Arthur: The main advantage is the total immersion of the viewer into a space. I think as a storytelling device that allows a greater chance of engaging the viewer on an empathetic level. The truth is the language of 360 video is still being developed. We’re still trying to figure out what works and what doesn’t. Depending on your point of view, that’s either an advantage or a limitation itself. I think the major obstacle right now is how people view the final videos. People are still learning to interact with 360 videos so even the act of how to watch them still presents a learning curve, whether it be on the phone or with a Google Cardboard or an Oculus or even on the desktop.

3. What projects are you currently working on that you’re excited about?

Mike: We have so many exciting active and upcoming VR projects at NC State University. From sports facility management and fire ecology to exploring applications to improving cultural competencies, the possibilities seem endless. However, I’m most excited about a personal project I’m working on with US2020 RTP, a local non-profit organization that is part of the “national effort to match STEM mentors with underrepresented minorities, girls, and low-income students by the year 2020.” We’re using virtual reality as a recruiting tool to show prospective mentors how easy and important it is to engage our youth. The next phase will be producing a series of virtual field-trips that features local professionals active in STEM-related careers.

Arthur: Like I said, there is still so much to learn about storytelling using this format. So basically just being able to take what I learn on one project and applying it to the next and hoping that it’s better than the one before is a goal. I think there are so many stories here—in the Triangle, our home, so many interesting people. I’m excited by trying to tell their stories in 360 video.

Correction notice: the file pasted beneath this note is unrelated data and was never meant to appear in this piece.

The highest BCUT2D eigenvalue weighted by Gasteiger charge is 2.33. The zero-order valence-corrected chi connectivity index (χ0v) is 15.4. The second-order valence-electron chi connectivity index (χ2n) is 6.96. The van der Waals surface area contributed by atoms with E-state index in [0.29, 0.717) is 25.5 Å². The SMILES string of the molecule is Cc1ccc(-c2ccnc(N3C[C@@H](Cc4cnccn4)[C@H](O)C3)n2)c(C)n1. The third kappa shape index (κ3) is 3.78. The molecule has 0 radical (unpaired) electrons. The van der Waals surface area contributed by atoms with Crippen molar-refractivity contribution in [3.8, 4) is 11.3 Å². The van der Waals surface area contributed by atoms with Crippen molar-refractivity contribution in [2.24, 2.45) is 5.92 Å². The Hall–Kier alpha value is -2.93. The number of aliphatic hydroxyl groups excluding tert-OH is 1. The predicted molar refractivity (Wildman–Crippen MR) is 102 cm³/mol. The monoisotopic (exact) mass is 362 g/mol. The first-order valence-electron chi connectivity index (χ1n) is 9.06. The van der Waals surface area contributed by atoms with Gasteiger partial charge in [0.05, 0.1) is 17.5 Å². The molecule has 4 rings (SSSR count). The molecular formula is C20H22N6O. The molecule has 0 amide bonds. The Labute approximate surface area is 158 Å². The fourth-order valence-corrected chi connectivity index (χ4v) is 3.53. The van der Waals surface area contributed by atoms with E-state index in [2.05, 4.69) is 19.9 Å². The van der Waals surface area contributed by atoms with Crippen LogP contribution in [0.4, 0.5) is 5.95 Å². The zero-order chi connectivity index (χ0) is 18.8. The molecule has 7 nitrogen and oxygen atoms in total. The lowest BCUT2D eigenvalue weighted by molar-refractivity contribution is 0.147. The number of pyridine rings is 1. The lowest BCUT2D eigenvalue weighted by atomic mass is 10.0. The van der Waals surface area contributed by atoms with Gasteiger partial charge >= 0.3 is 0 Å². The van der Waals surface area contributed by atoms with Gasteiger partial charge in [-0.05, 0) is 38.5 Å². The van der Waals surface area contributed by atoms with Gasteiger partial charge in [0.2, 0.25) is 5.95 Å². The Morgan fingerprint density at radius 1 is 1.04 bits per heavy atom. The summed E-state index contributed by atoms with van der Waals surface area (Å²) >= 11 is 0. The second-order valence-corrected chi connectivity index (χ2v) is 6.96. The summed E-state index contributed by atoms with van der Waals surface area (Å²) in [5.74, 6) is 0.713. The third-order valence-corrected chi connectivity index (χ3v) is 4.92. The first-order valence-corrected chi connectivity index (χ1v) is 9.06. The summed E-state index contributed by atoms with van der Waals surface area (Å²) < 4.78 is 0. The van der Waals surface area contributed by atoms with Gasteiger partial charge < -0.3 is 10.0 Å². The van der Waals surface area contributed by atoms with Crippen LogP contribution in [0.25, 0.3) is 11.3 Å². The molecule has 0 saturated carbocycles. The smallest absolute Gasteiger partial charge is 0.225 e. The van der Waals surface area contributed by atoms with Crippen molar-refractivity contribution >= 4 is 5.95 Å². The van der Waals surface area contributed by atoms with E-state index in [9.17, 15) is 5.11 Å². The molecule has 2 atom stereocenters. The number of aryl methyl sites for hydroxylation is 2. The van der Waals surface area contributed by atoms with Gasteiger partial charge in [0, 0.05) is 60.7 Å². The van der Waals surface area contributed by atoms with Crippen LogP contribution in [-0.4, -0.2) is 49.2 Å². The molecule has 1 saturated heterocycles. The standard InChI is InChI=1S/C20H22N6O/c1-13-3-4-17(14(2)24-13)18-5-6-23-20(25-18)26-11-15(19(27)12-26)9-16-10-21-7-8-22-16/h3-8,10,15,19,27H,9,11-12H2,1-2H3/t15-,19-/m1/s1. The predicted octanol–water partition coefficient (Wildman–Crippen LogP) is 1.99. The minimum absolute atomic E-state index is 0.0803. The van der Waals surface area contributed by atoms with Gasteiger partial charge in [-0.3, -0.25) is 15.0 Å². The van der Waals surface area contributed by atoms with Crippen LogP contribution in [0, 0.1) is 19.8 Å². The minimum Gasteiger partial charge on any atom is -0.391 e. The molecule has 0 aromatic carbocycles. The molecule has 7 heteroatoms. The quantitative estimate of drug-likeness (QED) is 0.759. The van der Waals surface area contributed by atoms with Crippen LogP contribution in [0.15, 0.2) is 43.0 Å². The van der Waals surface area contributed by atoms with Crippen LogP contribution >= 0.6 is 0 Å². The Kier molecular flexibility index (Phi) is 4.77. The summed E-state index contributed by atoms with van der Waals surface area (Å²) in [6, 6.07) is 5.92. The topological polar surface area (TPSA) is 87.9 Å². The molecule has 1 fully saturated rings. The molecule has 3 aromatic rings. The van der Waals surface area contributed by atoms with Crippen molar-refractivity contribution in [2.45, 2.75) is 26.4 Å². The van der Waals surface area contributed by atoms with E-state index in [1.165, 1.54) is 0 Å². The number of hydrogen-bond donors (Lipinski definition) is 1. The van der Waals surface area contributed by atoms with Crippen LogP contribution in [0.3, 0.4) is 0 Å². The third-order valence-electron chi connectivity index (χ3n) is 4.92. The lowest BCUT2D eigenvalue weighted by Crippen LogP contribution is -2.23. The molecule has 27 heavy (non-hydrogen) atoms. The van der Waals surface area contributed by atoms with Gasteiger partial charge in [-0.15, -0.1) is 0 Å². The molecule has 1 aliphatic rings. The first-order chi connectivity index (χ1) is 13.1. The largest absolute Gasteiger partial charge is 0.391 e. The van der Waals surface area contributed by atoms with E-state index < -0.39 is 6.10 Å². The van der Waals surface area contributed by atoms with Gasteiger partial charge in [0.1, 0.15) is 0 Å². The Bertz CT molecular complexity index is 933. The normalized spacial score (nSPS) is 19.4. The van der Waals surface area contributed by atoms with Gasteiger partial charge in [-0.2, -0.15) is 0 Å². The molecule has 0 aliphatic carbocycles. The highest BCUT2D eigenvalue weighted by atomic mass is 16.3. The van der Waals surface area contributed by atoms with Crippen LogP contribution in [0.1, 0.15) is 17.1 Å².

4. What are you hoping people will come away with after attending your workshop?

Mike/Arthur: We’re hoping participants come away with a desire to explore, question, and then create. 360 video and virtual reality is not the answer to everything. We want artists, designers, developers, and creatives to dig in and be inspired by what’s been done…then do more.

5. And most importantly, Arthur, as a self-professed “donut connoisseur,” where is your favorite place in the Triangle to get donuts? And how do you feel about Rise?

Arthur: Ha! I do love me some Rise! I’ll take their creme brûlée donut any day of the week! But c’mon—Monuts, Duck (Donuts), Krispy Kreme…I’m not really going to discriminate!

You can catch Arthur and Mike’s workshop on Thursday, September 8 at 3:00 p.m. at Clearscapes. Be sure to check out the entire Hopscotch Design Festival lineup and visit the schedule page so you can plan out your festival. And if you haven’t already, make sure to buy tickets before they sell out.